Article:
The following changes are notable for employers and their workforce and will generally be effective after 2017, unless otherwise indicated.
New credit for paid family and medical leave Currently, employers receive no tax credit for providing paid family and medical leave to employees. Now, eligible employers can claim a business credit equal to 12.5 percent of the wages paid to qualifying employees on family and medical leave who are receiving 50 percent of their normal wage. The credit increases if the employee is paid more than 50 percent An eligible employer is one with a written policy in place that allows eligible full-time employees at least two weeks of annual paid family and medical leave (and less-thanfull-time employees a commensurate pro rata amount of paid leave). Employees are eligible if employed for at least one year, and in the preceding year did not have compensation greater than 60 percent of the threshold for determining highly compensated employees (i.e., $120,000 for 2017). Family and medical leave is as defined under the Family and Medical Leave Act. Paid leave provided as vacation leave, personal leave, or other medical or sick leave would not qualify. The maximum amount of family and medical leave that may be claimed for this credit with respect to a qualifying employee is 12 weeks per year. This credit is part of a pilot program and only applies to wages paid in tax years 2018 and 2019.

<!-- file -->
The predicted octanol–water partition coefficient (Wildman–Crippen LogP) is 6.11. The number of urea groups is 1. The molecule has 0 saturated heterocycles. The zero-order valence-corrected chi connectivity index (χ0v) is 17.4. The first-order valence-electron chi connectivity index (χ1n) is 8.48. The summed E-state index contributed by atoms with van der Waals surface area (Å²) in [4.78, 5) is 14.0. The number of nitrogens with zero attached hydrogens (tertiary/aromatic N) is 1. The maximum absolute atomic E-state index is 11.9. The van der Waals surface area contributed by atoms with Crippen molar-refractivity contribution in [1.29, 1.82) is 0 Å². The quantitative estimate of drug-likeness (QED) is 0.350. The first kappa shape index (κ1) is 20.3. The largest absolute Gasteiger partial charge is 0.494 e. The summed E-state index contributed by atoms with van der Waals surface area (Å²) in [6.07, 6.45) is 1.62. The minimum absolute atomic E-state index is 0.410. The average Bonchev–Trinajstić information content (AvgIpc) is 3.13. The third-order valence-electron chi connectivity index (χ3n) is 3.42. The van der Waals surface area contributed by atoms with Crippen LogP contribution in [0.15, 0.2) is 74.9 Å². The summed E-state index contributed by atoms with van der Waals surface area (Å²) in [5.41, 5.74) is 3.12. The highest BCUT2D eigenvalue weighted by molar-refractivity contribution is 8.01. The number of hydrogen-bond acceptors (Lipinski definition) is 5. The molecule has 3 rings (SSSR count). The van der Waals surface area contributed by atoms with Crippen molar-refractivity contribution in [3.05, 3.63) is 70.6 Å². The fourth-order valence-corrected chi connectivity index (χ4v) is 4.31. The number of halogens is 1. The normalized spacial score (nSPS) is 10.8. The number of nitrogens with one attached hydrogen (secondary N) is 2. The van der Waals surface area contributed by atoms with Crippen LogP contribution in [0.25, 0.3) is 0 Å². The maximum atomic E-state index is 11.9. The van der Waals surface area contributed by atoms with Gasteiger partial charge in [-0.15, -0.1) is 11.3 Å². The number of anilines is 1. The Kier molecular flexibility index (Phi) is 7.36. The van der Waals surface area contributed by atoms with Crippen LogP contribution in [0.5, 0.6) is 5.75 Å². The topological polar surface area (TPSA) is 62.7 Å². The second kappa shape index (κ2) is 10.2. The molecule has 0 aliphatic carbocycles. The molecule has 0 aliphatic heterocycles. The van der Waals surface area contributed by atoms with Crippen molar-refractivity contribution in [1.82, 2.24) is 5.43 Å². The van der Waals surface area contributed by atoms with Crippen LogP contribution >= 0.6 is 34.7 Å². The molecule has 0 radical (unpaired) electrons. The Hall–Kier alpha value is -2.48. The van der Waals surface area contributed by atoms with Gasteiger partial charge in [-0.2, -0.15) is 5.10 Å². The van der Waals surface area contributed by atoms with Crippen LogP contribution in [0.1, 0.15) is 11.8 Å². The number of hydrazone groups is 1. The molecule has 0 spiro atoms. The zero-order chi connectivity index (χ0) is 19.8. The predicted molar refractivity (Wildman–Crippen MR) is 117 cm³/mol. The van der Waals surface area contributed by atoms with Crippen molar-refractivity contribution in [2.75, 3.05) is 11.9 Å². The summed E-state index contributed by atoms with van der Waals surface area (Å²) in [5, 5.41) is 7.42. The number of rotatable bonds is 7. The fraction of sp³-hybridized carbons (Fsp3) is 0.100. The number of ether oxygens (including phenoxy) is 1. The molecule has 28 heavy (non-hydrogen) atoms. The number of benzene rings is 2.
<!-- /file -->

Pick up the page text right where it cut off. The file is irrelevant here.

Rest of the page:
Elimination of deductions for entertainment expenses, transportation benefits and certain meals
Employers can no longer take a deduction for entertainment, amusement or recreation expenses related to their business for social club membership dues; or for a facility used in connection with any of the foregoing. Additionally, employers can no longer take a deduction for providing qualified transportation fringes or for expenses incurred for providing transportation for commuting between an employee's residence and place of employment except for ensuring the safety of an employee.
Under current law, employers may deduct expenses for meals provided through an eating facility that constitutes a de minimis fringe benefit for the benefit of the employer. The Act imposes a new 50 percent limitation on this deduction beginning in 2018, and eliminates the deduction altogether beginning in 2026.
Modification of deduction for employee achievement awards